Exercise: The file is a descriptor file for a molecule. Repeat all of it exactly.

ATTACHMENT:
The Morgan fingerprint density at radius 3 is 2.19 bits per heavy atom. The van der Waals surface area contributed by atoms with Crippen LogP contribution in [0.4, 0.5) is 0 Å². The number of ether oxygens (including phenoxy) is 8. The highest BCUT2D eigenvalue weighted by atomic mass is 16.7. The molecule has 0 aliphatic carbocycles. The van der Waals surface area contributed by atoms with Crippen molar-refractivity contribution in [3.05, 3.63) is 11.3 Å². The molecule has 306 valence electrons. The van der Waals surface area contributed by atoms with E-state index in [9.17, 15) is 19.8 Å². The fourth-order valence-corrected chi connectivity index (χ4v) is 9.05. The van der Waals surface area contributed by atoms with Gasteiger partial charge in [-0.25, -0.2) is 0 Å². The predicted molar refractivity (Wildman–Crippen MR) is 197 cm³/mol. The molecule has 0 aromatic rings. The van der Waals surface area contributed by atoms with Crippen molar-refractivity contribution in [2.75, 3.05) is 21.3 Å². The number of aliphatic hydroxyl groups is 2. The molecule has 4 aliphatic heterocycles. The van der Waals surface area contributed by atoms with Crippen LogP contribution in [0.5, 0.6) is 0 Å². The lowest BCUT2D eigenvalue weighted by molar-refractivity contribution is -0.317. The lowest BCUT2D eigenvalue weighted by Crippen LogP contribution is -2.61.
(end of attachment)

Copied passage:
The Morgan fingerprint density at radius 3 is 2.19 bits per heavy atom. The van der Waals surface area contributed by atoms with Crippen LogP contribution in [0.4, 0.5) is 0 Å². The number of ether oxygens (including phenoxy) is 8. The highest BCUT2D eigenvalue weighted by atomic mass is 16.7. The molecule has 0 aliphatic carbocycles. The van der Waals surface area contributed by atoms with Crippen molar-refractivity contribution in [3.05, 3.63) is 11.3 Å². The molecule has 306 valence electrons. The van der Waals surface area contributed by atoms with E-state index in [9.17, 15) is 19.8 Å². The fourth-order valence-corrected chi connectivity index (χ4v) is 9.05. The van der Waals surface area contributed by atoms with Gasteiger partial charge in [-0.25, -0.2) is 0 Å². The predicted molar refractivity (Wildman–Crippen MR) is 197 cm³/mol. The molecule has 0 aromatic rings. The van der Waals surface area contributed by atoms with Crippen molar-refractivity contribution in [2.75, 3.05) is 21.3 Å². The number of aliphatic hydroxyl groups is 2. The molecule has 4 aliphatic heterocycles. The van der Waals surface area contributed by atoms with Crippen LogP contribution in [0.5, 0.6) is 0 Å². The lowest BCUT2D eigenvalue weighted by molar-refractivity contribution is -0.317. The lowest BCUT2D eigenvalue weighted by Crippen LogP contribution is -2.61.